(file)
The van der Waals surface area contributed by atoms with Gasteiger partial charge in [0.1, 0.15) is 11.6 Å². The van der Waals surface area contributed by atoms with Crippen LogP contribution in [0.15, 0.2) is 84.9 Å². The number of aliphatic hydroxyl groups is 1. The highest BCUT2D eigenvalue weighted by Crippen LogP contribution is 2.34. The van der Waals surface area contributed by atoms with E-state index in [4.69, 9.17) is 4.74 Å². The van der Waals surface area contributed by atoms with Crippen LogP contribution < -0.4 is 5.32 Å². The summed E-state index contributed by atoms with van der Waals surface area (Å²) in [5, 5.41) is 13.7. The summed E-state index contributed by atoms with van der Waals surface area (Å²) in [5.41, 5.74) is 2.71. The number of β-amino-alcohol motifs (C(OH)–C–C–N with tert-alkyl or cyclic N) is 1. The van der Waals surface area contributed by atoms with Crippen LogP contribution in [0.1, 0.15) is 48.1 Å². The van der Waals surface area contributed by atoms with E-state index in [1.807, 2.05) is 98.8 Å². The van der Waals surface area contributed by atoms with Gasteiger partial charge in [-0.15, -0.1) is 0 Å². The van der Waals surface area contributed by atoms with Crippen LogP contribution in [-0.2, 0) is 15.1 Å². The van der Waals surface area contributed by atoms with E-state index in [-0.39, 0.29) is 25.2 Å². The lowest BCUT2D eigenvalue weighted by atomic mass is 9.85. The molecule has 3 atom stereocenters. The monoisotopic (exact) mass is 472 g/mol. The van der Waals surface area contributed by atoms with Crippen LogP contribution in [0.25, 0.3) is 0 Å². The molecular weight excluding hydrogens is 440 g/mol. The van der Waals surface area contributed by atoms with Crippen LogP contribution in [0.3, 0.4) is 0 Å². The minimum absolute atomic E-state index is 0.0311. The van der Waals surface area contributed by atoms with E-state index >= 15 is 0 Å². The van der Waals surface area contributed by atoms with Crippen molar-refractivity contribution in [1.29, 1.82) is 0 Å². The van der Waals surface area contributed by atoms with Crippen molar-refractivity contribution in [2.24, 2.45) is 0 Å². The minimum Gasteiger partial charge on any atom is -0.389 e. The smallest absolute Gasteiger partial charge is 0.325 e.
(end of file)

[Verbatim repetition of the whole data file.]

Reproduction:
The van der Waals surface area contributed by atoms with Gasteiger partial charge in [0.1, 0.15) is 11.6 Å². The van der Waals surface area contributed by atoms with Crippen LogP contribution in [0.15, 0.2) is 84.9 Å². The number of aliphatic hydroxyl groups is 1. The highest BCUT2D eigenvalue weighted by Crippen LogP contribution is 2.34. The van der Waals surface area contributed by atoms with E-state index in [4.69, 9.17) is 4.74 Å². The van der Waals surface area contributed by atoms with Crippen LogP contribution < -0.4 is 5.32 Å². The summed E-state index contributed by atoms with van der Waals surface area (Å²) in [5, 5.41) is 13.7. The summed E-state index contributed by atoms with van der Waals surface area (Å²) in [5.41, 5.74) is 2.71. The number of β-amino-alcohol motifs (C(OH)–C–C–N with tert-alkyl or cyclic N) is 1. The van der Waals surface area contributed by atoms with Crippen LogP contribution in [0.1, 0.15) is 48.1 Å². The van der Waals surface area contributed by atoms with E-state index in [1.807, 2.05) is 98.8 Å². The van der Waals surface area contributed by atoms with Gasteiger partial charge in [-0.15, -0.1) is 0 Å². The van der Waals surface area contributed by atoms with Crippen LogP contribution in [-0.2, 0) is 15.1 Å². The van der Waals surface area contributed by atoms with E-state index in [-0.39, 0.29) is 25.2 Å². The lowest BCUT2D eigenvalue weighted by atomic mass is 9.85. The molecule has 3 atom stereocenters. The monoisotopic (exact) mass is 472 g/mol. The van der Waals surface area contributed by atoms with Crippen LogP contribution in [0.25, 0.3) is 0 Å². The molecular weight excluding hydrogens is 440 g/mol. The van der Waals surface area contributed by atoms with Crippen LogP contribution in [0.3, 0.4) is 0 Å². The minimum absolute atomic E-state index is 0.0311. The van der Waals surface area contributed by atoms with E-state index >= 15 is 0 Å². The van der Waals surface area contributed by atoms with Crippen molar-refractivity contribution in [1.29, 1.82) is 0 Å². The van der Waals surface area contributed by atoms with Crippen molar-refractivity contribution in [2.24, 2.45) is 0 Å². The minimum Gasteiger partial charge on any atom is -0.389 e. The smallest absolute Gasteiger partial charge is 0.325 e.